Fig 1
FE models of the maxillary arch with lingual brackets, stainless steel archwire, lever arm, NiTi closed coil springs, and palatal mini-implants. Model-1, a 12-mm long lever arm attached on archwire between central and lateral incisor with midpalatal mini-implant between first and second molar; Model-2, a 15-mm long lever arm attached on archwire between central and lateral incisor with midpalatal mini-implant between first and second molar; Model-3, a 12-mm long lever arm attached on archwire between the lateral incisor and canine with palatal mini-implant 5 mm away from midpalatal suture toward the slope between first and second molar; Model-4, a 15-mm long lever arm attached on archwire between the lateral incisor and canine with palatal mini-implant 5 mm away from midpalatal suture toward the slope between first and second molar.

Steps involved in the FE model preparation are (1) construction of the geometric model of the maxillary dentition with its periodontal structures (PDL, alveolar bone), (2) conversion of the geometric models to a FE model, (3) incorporation of the material properties of the tooth structure and periodontium, (4) defining boundary condition, (5) loading configuration, and (6) translation of results and interpretation.

Methodology

The computed tomography scan (Siemens, digital imaging and communications in medicine [DICOM], Syngo CT 2006 C2 format; cross-sections of 0.25 mm) images of maxilla and maxillary dentition were taken in the axial plane and saved as digital imaging and communications in medicine format. These data were exported to 3D image processing and editing software—Mimics (version 8.11; Materialise NV, Leuven, Belgium)—and, with the help of RapidForm 2004 software (3D Systems, Rock Hill, SC), a geometric model was constructed consisting of only surface data. Lingual brackets (slot size, 0.018-in; 7th generation; Ormco, Orange, Calif), segmented archwire (0.016 × 0.022-in stainless steel), titanium mini-implants (2 × 7 mm; SK Surgical, Mumbai, India), NiTi closed coil springs and lever arms (12 mm and 15 mm) were virtually modeled using a reverse engineering technique ( Fig 2 ).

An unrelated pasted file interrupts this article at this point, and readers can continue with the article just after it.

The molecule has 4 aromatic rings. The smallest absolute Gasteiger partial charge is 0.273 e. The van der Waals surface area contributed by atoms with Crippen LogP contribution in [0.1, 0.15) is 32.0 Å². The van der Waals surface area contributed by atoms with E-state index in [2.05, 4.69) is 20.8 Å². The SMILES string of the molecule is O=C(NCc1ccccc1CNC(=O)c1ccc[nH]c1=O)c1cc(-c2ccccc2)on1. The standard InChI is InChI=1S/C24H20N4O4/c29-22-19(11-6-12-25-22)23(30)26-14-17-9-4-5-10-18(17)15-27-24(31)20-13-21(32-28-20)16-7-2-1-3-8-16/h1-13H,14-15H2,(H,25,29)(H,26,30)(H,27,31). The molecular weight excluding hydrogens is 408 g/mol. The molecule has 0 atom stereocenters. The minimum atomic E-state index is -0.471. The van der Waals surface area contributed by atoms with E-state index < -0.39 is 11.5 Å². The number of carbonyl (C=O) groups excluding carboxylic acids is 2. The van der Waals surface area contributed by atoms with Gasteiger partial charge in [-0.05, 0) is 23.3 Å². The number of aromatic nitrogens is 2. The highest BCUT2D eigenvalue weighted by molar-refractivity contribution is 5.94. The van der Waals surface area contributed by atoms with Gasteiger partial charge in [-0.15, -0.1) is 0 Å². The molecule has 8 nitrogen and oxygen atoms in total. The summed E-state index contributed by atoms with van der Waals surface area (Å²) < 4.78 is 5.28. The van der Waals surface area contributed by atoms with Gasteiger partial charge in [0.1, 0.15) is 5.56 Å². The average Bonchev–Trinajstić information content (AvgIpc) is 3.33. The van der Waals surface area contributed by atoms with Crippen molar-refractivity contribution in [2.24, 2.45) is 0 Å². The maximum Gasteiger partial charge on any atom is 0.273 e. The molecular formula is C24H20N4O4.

Fig 2
Construction of geometric models.

The mesh of the PDL was considered to have a uniform thickness of 0.25 mm, according to Coolidge’s study. Three-dimensional surface to surface sliding contacts with 0.1 coefficient of friction used between bracket and wire. The contact and friction condition between the archwire and bracket was linear. Models were simulated at a 0.016 × 0.022-in stainless steel archwire stage; therefore, the contact condition between teeth and brackets was closely attached. In models 1 and 2, the implant was placed at the midpalatal suture, between the first and second molar region. In models 3 and 4, the implant was placed 5 mm away from the midpalatal suture between the first and second molar region. A 2 mm long implant with the head exposed in the palatal provides a straight line of force through the lever arm to the teeth.

Geometric models were imported to HyperMesh software (version 11.0; Altair Engineering, Troy, Mich), and all the individual parts, like the bone, teeth, PDL, brackets, wire, and mini-implants were assembled. HyperMesh software used a meshing process to convert the geometric models into FE models.